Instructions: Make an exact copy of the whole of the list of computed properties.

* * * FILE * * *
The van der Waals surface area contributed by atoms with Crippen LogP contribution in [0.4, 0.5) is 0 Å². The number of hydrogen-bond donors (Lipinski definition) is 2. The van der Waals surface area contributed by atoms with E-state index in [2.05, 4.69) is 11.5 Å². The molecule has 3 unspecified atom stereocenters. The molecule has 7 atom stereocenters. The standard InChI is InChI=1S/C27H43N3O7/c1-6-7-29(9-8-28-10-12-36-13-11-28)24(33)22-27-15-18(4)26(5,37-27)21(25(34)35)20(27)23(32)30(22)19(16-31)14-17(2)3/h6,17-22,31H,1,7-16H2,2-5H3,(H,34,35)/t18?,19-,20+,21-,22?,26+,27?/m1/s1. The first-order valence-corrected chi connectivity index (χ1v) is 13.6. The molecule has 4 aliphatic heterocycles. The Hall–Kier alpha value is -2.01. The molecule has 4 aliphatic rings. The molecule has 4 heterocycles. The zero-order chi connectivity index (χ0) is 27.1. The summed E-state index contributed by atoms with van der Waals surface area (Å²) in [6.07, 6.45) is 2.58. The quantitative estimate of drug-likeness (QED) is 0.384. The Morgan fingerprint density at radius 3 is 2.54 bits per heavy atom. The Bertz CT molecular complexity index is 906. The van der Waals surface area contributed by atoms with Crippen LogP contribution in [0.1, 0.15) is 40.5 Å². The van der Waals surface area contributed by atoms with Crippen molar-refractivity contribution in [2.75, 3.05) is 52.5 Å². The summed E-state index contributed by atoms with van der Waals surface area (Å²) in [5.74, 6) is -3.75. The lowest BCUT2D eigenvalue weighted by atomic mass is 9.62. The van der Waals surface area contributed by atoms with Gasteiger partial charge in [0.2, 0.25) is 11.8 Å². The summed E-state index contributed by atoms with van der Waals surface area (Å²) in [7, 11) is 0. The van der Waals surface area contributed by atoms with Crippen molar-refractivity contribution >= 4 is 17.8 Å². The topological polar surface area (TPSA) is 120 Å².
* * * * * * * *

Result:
The van der Waals surface area contributed by atoms with Crippen LogP contribution in [0.4, 0.5) is 0 Å². The number of hydrogen-bond donors (Lipinski definition) is 2. The van der Waals surface area contributed by atoms with E-state index in [2.05, 4.69) is 11.5 Å². The molecule has 3 unspecified atom stereocenters. The molecule has 7 atom stereocenters. The standard InChI is InChI=1S/C27H43N3O7/c1-6-7-29(9-8-28-10-12-36-13-11-28)24(33)22-27-15-18(4)26(5,37-27)21(25(34)35)20(27)23(32)30(22)19(16-31)14-17(2)3/h6,17-22,31H,1,7-16H2,2-5H3,(H,34,35)/t18?,19-,20+,21-,22?,26+,27?/m1/s1. The first-order valence-corrected chi connectivity index (χ1v) is 13.6. The molecule has 4 aliphatic heterocycles. The Hall–Kier alpha value is -2.01. The molecule has 4 aliphatic rings. The molecule has 4 heterocycles. The zero-order chi connectivity index (χ0) is 27.1. The summed E-state index contributed by atoms with van der Waals surface area (Å²) in [6.07, 6.45) is 2.58. The quantitative estimate of drug-likeness (QED) is 0.384. The Morgan fingerprint density at radius 3 is 2.54 bits per heavy atom. The Bertz CT molecular complexity index is 906. The van der Waals surface area contributed by atoms with Crippen LogP contribution in [0.1, 0.15) is 40.5 Å². The van der Waals surface area contributed by atoms with Crippen molar-refractivity contribution in [2.75, 3.05) is 52.5 Å². The summed E-state index contributed by atoms with van der Waals surface area (Å²) in [5.74, 6) is -3.75. The lowest BCUT2D eigenvalue weighted by atomic mass is 9.62. The van der Waals surface area contributed by atoms with Gasteiger partial charge in [0.2, 0.25) is 11.8 Å². The summed E-state index contributed by atoms with van der Waals surface area (Å²) in [7, 11) is 0. The van der Waals surface area contributed by atoms with Crippen molar-refractivity contribution >= 4 is 17.8 Å². The topological polar surface area (TPSA) is 120 Å².